2018 E.A.S.T ARTIST HIGHLIGHT | Billie Claire

Billie Claire

We're exploring the world of the dozens of local artists featured at MMAC’s 2018 EAST gallery and their mediums. The goal of this series is to shed light on real-life Central Texas artists exploring what & why they create.

Introduce yourself and your work!  I know it's tough to explain art in words, but what is your work like?

Hi! My name is Billie Claire, and I am an illustrator and digital artist, specializing in pencil and ink drawings, hand lettering, and digital design. (i.e. I design wall art prints, posters, greeting cards, and patterns for use on a whole bunch of things!) Every design I make begins in my sketchbook with a mechanical pencil and a very special eraser; and once I’ve tweaked and erased and fussed enough, I trace my drawings with my favorite Micron ink pens. From there, they are digitized and colored using Adobe Illustrator. 

My designs tend to go in two different directions: 

The first is what I like to call ‘floral profanity.' I really love making people laugh in a subtle way - so I enjoy creating very elegant floral designs that look very lovely from a distance, only to reveal a snarky statement of truth upon close inspection. The duality of elegance and sass is my most favorite thing. 

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The second is more of a ‘human connection’ route - I love encouraging others to be authentic and comfortable in their own skin. Our social media lives can appear to be so flawless and golden, and I love helping people identify that there is a whole lot more depth and complexity to people than just a well-staged photo. Whether it is dealing with anxiety and being sweaty allllll the time, or feeling lost in life and struggling with body image issues - you are not alone. We can be anxious and sweaty together.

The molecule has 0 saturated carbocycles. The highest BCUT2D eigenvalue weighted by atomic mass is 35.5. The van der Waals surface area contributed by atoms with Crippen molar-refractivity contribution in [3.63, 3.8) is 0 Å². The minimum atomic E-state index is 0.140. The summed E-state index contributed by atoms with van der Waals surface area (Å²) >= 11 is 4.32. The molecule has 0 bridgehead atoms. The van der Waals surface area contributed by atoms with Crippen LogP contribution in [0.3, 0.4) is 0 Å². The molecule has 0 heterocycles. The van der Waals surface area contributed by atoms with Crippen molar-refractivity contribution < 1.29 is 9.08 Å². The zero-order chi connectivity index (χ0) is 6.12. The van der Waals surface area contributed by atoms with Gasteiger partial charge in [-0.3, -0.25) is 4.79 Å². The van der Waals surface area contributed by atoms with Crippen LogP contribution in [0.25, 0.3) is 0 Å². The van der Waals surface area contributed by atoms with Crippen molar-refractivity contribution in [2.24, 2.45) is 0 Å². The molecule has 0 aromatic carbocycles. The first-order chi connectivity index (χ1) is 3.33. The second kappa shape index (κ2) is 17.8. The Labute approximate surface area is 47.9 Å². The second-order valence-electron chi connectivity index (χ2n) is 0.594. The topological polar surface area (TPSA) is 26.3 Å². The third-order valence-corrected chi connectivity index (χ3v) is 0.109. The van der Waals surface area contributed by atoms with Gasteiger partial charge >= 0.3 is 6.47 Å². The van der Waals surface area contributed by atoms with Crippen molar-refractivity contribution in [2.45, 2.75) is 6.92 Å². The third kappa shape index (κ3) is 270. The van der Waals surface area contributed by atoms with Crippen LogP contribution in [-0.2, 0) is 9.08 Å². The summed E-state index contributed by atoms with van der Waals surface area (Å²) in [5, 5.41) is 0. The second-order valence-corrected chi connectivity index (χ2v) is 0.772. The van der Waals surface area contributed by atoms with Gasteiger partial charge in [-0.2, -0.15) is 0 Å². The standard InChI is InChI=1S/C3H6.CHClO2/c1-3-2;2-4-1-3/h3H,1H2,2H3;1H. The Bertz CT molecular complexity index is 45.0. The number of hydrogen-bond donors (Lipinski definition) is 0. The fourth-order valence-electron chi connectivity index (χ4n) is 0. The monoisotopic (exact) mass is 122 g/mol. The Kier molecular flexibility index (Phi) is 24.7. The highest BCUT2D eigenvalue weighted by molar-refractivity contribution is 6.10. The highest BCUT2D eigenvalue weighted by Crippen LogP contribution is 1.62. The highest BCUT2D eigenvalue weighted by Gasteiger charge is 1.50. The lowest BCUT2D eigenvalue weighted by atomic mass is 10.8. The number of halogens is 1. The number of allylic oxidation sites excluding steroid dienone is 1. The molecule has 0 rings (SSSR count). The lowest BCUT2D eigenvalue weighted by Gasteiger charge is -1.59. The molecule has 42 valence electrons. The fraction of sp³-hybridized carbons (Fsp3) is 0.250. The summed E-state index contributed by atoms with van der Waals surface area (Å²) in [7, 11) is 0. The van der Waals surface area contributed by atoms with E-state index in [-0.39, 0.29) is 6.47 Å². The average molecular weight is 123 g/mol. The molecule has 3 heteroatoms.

Give us a little back story.  How did you decide that what you wanted to do was "grow up" and be an artist?

I grew up in the mountains of Northern New Mexico, where I romped around in the desert building forts and catching lizards with my older sister. My mother was an artist and a stay-at-home mom, and I feel like she presented us with a new craft project every day when we were kids. From leather stamping and paper maché to handmade valentines and pottery; making and creating was ingrained at a very young age. That affinity for making things persisted; even through college I remember turning down parties on a Friday night to stay in and craft all night. When I graduated (10 years ago), and was tossed into the madness that is finding a job and defining your career… I remember sitting on the floor of my very first apartment painting a reclaimed table, and being like, “UGH! Why do I have to go out an find a real job when I really just want to stay home and craft all day!?” It wasn’t until 2015 when I started to take hand lettering and calligraphy more seriously, and then I remember making my very first Etsy sale in August of that year and being like, “OMG I DID IT.” Since then, Billie Claire Handmade has grown and blossomed, and I revel in the days that I get to sit on my apartment floor stamping buttons and drawing flowers, because YESSSSSSS.

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When the going gets tough (as we all know it does), how do you persevere as a working artist?  What do you do to stay motivated?